Woods turned and pumped both fists, walking briskly.
But it was the tee shot two holes later where the pain could no longer be disguised. He took his hand off the driver immediately on the 15th and bent to the ground, balancing himself with his right finger twice. Two holes later, he again failed to get through the swing and sent his tee shot well to the right, again doubling over.
He braced each step with the club as he walked, putting drama into every shot.
Woods put his approach on the 17th into thick grass between a bunker and the green, giving him an awkward stance with his weight on the painful left side. The flop shot came out hot, and Woods looked concerned as he barked out instruction: "Bite!"
It took one hop and disappeared in the bottom of the cup, and Woods broke into embarrassing laughter as caddie Steve Williams held out his hand to help him onto the green. That put Woods within one shot going to the par-5 18th, and he manufactured a cut shot to hit a fairway for the first time since the 10th hole.
He followed that with another cut shot, this time with a 5-wood, and the pain returned. Even as the ball descended against blue skies, Woods winced and stared at the ground, never seeing that it finished in the middle of the green.
"It was just exciting all day," Mediate said. "It was cool to be a part of that."
The third round sure didn't shape up to contain that much excitement at the start.
Whatever momentum Woods carried from his back-nine 30 on Friday was gone when his opening tee shot settled into deep grass left of the first fairway. He was buried in the rough again, short of the green, hit a flop shot to the back collar, stubbed a chip and made double bogey for the second time in three days.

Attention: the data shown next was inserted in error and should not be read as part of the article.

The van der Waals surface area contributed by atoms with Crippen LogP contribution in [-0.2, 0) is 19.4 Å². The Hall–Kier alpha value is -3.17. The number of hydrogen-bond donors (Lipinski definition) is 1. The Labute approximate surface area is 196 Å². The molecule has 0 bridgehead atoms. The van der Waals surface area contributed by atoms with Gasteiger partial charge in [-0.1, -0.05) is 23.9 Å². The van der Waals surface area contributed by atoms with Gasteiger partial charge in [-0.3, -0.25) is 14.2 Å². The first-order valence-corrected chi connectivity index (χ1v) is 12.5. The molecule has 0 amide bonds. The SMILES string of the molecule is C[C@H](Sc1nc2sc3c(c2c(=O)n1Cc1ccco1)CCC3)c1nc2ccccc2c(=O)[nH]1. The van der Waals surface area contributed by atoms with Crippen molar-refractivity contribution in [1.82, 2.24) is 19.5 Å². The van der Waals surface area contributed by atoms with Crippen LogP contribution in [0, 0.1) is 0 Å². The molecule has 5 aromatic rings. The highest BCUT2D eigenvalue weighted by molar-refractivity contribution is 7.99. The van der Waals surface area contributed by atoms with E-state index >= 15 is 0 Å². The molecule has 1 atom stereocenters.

But he wasn't alone in his misery.
Stuart Appleby, who had a one-shot lead to start the third round, made bogey from the bunker on the opening hole by missing a 5-foot putt. That was one of his better efforts.
He stood over an 18-foot birdie putt on the fifth hole. Four putts later, he had a double bogey. Equally devastating was the par-5 ninth, when he turned a 3-foot birdie into a three-putt bogey. He finished with a 79 after his only birdie on the 18th.
D.J. Trahan three-putted for par on the 18th hole and threw his ball in the pond after a 73, leaving him at 1-over 214 along with former U.S. Open champion Geoff Ogilvy, who overcame a double bogey on the 14th for a 72.
Phil Mickelson finally put a driver in his bag, but it was the wedge that ended his dream of a U.S. Open victory in his hometown. In a "Tin Cup" moment without the water, Lefty watched three sand wedge shots from 80 yards roll back to his feet on the par-5 13th before the fourth stayed up, and then he three-putted for a quadruple-bogey 9 -- his highest score in 1,206 holes at the U.S. Open -- on his way to a 76. He was at 10-over 223.
At least he was able to relive some childhood moments.
"I've had a 9 on 13," Mickelson said. "I was 8 years old. I have had a 9 there."
Ogilvy could only rely on his own experience, when he won at Winged Foot two years ago as everyone collapsed at the end.
"You don't know what's going to happen in the last round at a U.S. Open," he said.
Such is the case at Torrey Pines, even with Woods atop the leaderboard.